PHH CORPORATION v. MURICY

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PHH Mortgage CORPORATION, respondent, v. Juliana MURICY, appellant, et al., defendants.

Decided: January 13, 2016

MARK C. DILLON, J.P., LEONARD B. AUSTIN, SHERI S. ROMAN, and BETSY BARROS, JJ. Nicholas M. Moccia, P.C., Staten Island, NY, for appellant. Shapiro, DiCaro & Barak, LLC, Rochester, N.Y. (Austin T. Shufelt of counsel), for respondent.

In an action to foreclose a mortgage, the defendant Juliana Muricy appeals, as limited by her brief, from so much of an order of the Supreme Court, Richmond County (Dollard, J.), dated September 19, 2014, as denied those branches of her motion which were pursuant to CPLR 317 and 5015(a)(1) to vacate a judgment of foreclosure and sale of the same court dated June 6, 2013, upon her default in answering the complaint.

ORDERED that the order is affirmed insofar as appealed from, with costs.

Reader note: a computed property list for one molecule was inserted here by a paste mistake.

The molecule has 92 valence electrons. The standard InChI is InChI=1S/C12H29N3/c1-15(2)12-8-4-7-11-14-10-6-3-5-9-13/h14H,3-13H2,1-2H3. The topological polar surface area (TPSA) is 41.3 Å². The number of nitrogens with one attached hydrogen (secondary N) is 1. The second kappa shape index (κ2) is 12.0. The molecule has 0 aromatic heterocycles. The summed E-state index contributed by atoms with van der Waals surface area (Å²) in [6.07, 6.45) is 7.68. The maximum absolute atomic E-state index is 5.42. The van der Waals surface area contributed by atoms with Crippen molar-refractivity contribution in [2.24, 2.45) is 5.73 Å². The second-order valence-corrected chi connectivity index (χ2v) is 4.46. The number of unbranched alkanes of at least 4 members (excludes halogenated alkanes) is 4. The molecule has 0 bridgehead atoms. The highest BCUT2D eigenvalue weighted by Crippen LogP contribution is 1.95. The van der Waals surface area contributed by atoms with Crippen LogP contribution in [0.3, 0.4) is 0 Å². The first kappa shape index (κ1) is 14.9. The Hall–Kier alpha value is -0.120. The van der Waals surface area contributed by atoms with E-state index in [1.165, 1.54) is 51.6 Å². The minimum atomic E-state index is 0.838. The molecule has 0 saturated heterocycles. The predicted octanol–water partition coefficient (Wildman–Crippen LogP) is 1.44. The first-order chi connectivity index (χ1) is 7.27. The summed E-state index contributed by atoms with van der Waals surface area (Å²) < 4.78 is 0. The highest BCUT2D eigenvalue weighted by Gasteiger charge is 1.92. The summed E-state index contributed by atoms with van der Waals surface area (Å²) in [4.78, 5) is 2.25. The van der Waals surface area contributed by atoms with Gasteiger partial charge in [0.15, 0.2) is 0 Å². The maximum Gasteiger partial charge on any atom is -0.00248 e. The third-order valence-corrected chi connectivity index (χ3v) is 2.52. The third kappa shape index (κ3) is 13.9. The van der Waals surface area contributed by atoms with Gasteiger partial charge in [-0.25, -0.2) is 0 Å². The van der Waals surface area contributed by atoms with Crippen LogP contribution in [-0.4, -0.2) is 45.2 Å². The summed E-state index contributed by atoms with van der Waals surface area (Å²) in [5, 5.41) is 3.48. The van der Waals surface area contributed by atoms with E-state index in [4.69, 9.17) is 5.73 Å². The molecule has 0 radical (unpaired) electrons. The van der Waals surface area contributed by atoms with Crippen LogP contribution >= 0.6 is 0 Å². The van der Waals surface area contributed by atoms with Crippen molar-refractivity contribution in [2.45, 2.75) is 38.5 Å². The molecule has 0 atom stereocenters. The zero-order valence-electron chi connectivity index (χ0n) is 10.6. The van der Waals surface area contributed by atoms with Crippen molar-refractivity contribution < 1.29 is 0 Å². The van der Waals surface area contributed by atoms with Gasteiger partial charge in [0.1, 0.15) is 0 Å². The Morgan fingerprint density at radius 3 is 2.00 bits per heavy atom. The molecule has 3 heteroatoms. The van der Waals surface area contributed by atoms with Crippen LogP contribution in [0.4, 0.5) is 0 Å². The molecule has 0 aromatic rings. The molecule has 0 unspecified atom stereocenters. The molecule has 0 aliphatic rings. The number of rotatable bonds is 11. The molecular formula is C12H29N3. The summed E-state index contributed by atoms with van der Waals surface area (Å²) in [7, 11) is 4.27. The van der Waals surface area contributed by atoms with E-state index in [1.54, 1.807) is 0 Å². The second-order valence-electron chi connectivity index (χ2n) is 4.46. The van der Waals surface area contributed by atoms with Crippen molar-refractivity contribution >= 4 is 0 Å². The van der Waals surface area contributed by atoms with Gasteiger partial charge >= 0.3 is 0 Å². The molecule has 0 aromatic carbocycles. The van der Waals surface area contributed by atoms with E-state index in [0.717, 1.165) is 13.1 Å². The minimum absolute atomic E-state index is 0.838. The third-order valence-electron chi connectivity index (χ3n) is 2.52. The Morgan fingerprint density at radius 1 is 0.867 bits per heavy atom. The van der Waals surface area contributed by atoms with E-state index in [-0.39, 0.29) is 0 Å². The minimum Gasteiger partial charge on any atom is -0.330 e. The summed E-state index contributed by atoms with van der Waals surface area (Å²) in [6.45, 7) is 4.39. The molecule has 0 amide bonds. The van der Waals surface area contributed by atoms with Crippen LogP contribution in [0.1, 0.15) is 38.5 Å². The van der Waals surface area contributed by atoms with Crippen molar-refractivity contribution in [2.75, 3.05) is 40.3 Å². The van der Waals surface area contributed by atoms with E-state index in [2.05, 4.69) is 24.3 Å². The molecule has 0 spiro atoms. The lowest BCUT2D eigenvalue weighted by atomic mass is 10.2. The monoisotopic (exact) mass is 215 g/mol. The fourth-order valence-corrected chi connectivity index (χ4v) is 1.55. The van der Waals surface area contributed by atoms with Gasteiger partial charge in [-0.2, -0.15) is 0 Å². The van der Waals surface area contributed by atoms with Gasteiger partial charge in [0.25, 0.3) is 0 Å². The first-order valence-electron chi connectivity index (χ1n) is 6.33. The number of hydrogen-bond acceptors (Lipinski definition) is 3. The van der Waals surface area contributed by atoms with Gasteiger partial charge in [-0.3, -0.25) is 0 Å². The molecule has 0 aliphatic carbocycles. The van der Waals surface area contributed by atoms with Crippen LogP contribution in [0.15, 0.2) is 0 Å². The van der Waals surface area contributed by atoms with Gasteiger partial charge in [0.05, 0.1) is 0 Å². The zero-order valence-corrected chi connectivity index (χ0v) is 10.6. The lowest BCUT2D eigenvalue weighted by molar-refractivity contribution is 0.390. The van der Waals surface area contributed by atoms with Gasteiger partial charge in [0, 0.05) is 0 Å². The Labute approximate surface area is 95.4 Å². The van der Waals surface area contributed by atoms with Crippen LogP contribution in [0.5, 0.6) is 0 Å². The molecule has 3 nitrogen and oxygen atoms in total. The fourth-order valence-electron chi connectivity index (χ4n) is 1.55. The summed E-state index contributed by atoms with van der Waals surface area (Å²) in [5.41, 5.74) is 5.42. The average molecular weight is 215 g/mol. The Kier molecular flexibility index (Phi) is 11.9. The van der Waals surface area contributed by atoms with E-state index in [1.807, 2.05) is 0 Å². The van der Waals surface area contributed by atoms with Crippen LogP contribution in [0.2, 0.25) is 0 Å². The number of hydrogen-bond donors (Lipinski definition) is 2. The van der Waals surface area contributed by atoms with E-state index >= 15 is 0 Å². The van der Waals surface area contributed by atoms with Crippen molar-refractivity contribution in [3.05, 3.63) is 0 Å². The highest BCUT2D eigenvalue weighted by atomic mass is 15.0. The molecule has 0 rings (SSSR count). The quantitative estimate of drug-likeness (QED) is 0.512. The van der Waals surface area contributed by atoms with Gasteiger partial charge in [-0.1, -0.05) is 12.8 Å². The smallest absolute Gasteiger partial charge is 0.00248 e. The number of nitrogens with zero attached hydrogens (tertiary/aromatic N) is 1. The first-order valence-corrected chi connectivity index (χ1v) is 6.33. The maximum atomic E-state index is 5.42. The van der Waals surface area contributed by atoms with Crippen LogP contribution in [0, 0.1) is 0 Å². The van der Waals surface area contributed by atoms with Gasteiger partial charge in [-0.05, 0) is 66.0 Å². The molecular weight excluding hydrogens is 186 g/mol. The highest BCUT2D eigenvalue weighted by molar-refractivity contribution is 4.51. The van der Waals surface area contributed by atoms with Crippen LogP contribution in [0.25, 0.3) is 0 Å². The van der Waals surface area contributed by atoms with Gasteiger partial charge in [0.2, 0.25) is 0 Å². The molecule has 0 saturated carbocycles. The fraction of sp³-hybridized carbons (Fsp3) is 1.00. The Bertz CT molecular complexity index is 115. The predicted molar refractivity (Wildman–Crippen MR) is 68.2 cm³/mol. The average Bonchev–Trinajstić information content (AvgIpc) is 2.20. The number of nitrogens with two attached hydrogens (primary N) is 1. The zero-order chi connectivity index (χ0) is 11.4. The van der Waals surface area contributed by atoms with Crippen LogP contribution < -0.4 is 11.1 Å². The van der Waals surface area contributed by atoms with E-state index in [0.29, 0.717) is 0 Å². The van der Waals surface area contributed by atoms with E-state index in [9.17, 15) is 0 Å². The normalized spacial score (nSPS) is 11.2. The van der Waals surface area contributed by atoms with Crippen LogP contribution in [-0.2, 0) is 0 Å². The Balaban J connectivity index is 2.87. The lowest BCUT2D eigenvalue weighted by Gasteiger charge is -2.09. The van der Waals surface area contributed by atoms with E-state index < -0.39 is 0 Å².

In October 2005, the plaintiff loaned $272,000 to the defendant Juliana Muricy (hereinafter the defendant). The loan was evidenced by a 30–year fixed rate note executed by the defendant and was secured by a mortgage on the defendant's real property located at 6 Greentree Lane in Staten Island (hereinafter the subject property). Paragraph 15 of the mortgage contained a provision stating that the address to which notices would be sent was the address of the subject property unless the defendant notified the lender of a different address. The defendant also agreed to notify the lender of any change of address. Starting in or about June 2009, the defendant defaulted in her monthly payments under the mortgage. In or about August 2010, unbeknownst to the plaintiff, the defendant moved to Brazil where she remained until May 2014. In November 2010, the plaintiff commenced this action to foreclose the mortgage. The Supreme Court (Fusco, J.) signed an order dated October 21, 2011, allowing service by publication. Thereafter, the plaintiff moved for an order of reference and for a default judgment of foreclosure and sale. In an order dated June 11, 2012, the Supreme Court granted the motion and appointed a referee to compute the amount due the plaintiff on the note and mortgage. The plaintiff obtained a judgment of foreclosure and sale dated June 6, 2013. The defendant subsequently moved, inter alia, to vacate the judgment of foreclosure and sale. The Supreme Court denied the defendant's motion. The defendant appeals from so much of the order as denied those branches of her motion which were pursuant to CPLR 317 and 5015(a)(1) to vacate the judgment of foreclosure and sale.